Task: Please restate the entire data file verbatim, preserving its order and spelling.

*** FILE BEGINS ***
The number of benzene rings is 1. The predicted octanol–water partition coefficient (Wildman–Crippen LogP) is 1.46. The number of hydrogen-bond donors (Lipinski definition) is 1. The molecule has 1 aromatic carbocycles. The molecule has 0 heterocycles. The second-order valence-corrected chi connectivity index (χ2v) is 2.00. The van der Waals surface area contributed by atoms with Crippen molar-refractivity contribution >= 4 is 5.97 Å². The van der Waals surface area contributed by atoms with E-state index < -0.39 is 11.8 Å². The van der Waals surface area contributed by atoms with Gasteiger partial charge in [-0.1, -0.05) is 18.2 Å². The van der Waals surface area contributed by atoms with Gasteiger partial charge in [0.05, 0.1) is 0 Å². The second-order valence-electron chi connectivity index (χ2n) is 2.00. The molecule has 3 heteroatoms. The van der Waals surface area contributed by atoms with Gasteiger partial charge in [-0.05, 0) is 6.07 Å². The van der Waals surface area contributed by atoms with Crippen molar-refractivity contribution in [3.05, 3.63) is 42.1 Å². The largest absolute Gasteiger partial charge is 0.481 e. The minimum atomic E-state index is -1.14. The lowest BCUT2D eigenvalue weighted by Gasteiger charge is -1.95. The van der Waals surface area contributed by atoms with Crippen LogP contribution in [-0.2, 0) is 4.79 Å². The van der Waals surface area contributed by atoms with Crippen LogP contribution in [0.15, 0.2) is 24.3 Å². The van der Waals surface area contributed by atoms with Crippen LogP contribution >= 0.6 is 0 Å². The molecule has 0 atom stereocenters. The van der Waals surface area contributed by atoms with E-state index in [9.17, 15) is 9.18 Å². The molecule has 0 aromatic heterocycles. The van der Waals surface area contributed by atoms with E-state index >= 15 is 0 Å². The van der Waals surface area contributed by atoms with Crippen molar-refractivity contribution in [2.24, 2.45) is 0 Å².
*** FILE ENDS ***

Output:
The number of benzene rings is 1. The predicted octanol–water partition coefficient (Wildman–Crippen LogP) is 1.46. The number of hydrogen-bond donors (Lipinski definition) is 1. The molecule has 1 aromatic carbocycles. The molecule has 0 heterocycles. The second-order valence-corrected chi connectivity index (χ2v) is 2.00. The van der Waals surface area contributed by atoms with Crippen molar-refractivity contribution >= 4 is 5.97 Å². The van der Waals surface area contributed by atoms with E-state index < -0.39 is 11.8 Å². The van der Waals surface area contributed by atoms with Gasteiger partial charge in [-0.1, -0.05) is 18.2 Å². The van der Waals surface area contributed by atoms with Gasteiger partial charge in [0.05, 0.1) is 0 Å². The second-order valence-electron chi connectivity index (χ2n) is 2.00. The molecule has 3 heteroatoms. The van der Waals surface area contributed by atoms with Gasteiger partial charge in [-0.05, 0) is 6.07 Å². The van der Waals surface area contributed by atoms with Crippen molar-refractivity contribution in [3.05, 3.63) is 42.1 Å². The largest absolute Gasteiger partial charge is 0.481 e. The minimum atomic E-state index is -1.14. The lowest BCUT2D eigenvalue weighted by Gasteiger charge is -1.95. The van der Waals surface area contributed by atoms with Crippen LogP contribution in [-0.2, 0) is 4.79 Å². The van der Waals surface area contributed by atoms with Crippen LogP contribution in [0.15, 0.2) is 24.3 Å². The van der Waals surface area contributed by atoms with Crippen LogP contribution >= 0.6 is 0 Å². The molecule has 0 atom stereocenters. The van der Waals surface area contributed by atoms with E-state index in [9.17, 15) is 9.18 Å². The molecule has 0 aromatic heterocycles. The van der Waals surface area contributed by atoms with E-state index >= 15 is 0 Å². The van der Waals surface area contributed by atoms with Crippen molar-refractivity contribution in [2.24, 2.45) is 0 Å².